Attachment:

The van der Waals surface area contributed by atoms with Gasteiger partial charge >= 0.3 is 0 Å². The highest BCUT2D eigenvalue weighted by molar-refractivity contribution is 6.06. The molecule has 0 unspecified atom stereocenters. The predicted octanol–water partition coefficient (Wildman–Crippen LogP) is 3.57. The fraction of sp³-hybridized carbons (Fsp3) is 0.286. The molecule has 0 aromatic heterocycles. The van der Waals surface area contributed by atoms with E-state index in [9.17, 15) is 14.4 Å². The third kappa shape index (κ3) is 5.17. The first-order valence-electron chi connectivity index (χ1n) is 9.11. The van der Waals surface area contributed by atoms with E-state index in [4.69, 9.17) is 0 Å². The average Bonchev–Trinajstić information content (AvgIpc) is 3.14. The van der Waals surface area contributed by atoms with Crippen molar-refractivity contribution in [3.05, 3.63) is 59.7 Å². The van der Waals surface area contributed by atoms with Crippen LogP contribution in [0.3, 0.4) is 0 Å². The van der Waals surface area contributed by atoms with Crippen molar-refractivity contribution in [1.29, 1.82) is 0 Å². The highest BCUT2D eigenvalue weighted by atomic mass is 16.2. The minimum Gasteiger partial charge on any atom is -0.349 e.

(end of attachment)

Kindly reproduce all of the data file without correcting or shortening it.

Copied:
The van der Waals surface area contributed by atoms with Gasteiger partial charge >= 0.3 is 0 Å². The highest BCUT2D eigenvalue weighted by molar-refractivity contribution is 6.06. The molecule has 0 unspecified atom stereocenters. The predicted octanol–water partition coefficient (Wildman–Crippen LogP) is 3.57. The fraction of sp³-hybridized carbons (Fsp3) is 0.286. The molecule has 0 aromatic heterocycles. The van der Waals surface area contributed by atoms with E-state index in [9.17, 15) is 14.4 Å². The third kappa shape index (κ3) is 5.17. The first-order valence-electron chi connectivity index (χ1n) is 9.11. The van der Waals surface area contributed by atoms with E-state index in [4.69, 9.17) is 0 Å². The average Bonchev–Trinajstić information content (AvgIpc) is 3.14. The van der Waals surface area contributed by atoms with Crippen molar-refractivity contribution in [3.05, 3.63) is 59.7 Å². The van der Waals surface area contributed by atoms with Crippen LogP contribution in [0.3, 0.4) is 0 Å². The van der Waals surface area contributed by atoms with Crippen molar-refractivity contribution in [1.29, 1.82) is 0 Å². The highest BCUT2D eigenvalue weighted by atomic mass is 16.2. The minimum Gasteiger partial charge on any atom is -0.349 e.